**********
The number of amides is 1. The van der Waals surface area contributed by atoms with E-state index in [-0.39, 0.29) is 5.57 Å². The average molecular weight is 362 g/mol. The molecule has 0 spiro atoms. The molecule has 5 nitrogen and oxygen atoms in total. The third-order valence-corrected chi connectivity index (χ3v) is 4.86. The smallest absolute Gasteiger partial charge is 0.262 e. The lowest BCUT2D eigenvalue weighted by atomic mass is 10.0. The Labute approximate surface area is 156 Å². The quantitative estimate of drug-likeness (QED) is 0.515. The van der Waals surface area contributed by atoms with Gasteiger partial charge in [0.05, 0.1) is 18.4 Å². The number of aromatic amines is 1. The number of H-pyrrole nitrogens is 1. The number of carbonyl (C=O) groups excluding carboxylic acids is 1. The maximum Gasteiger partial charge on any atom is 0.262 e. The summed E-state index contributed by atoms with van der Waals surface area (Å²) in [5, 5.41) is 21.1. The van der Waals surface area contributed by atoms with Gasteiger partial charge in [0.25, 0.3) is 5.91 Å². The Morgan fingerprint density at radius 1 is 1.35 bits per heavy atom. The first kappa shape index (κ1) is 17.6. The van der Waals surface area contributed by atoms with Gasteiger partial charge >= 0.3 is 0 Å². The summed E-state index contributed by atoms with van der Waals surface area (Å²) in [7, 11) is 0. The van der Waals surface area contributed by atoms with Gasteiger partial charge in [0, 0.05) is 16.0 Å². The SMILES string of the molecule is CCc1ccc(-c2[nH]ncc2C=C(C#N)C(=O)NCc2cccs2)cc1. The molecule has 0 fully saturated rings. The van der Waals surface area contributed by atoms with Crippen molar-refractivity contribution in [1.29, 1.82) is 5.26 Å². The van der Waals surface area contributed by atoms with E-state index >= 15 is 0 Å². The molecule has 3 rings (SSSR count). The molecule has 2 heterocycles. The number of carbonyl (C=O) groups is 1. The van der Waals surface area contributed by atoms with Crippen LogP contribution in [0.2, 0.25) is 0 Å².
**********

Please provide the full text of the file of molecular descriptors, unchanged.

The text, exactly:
The number of amides is 1. The van der Waals surface area contributed by atoms with E-state index in [-0.39, 0.29) is 5.57 Å². The average molecular weight is 362 g/mol. The molecule has 0 spiro atoms. The molecule has 5 nitrogen and oxygen atoms in total. The third-order valence-corrected chi connectivity index (χ3v) is 4.86. The smallest absolute Gasteiger partial charge is 0.262 e. The lowest BCUT2D eigenvalue weighted by atomic mass is 10.0. The Labute approximate surface area is 156 Å². The quantitative estimate of drug-likeness (QED) is 0.515. The van der Waals surface area contributed by atoms with Gasteiger partial charge in [0.05, 0.1) is 18.4 Å². The number of aromatic amines is 1. The number of H-pyrrole nitrogens is 1. The number of carbonyl (C=O) groups excluding carboxylic acids is 1. The maximum Gasteiger partial charge on any atom is 0.262 e. The summed E-state index contributed by atoms with van der Waals surface area (Å²) in [5, 5.41) is 21.1. The van der Waals surface area contributed by atoms with Gasteiger partial charge in [0.25, 0.3) is 5.91 Å². The Morgan fingerprint density at radius 1 is 1.35 bits per heavy atom. The first kappa shape index (κ1) is 17.6. The van der Waals surface area contributed by atoms with Gasteiger partial charge >= 0.3 is 0 Å². The summed E-state index contributed by atoms with van der Waals surface area (Å²) in [7, 11) is 0. The van der Waals surface area contributed by atoms with Gasteiger partial charge in [0, 0.05) is 16.0 Å². The SMILES string of the molecule is CCc1ccc(-c2[nH]ncc2C=C(C#N)C(=O)NCc2cccs2)cc1. The molecule has 0 fully saturated rings. The van der Waals surface area contributed by atoms with Crippen molar-refractivity contribution in [1.29, 1.82) is 5.26 Å². The van der Waals surface area contributed by atoms with E-state index >= 15 is 0 Å². The molecule has 3 rings (SSSR count). The molecule has 2 heterocycles. The number of carbonyl (C=O) groups is 1. The van der Waals surface area contributed by atoms with Crippen LogP contribution in [0.2, 0.25) is 0 Å².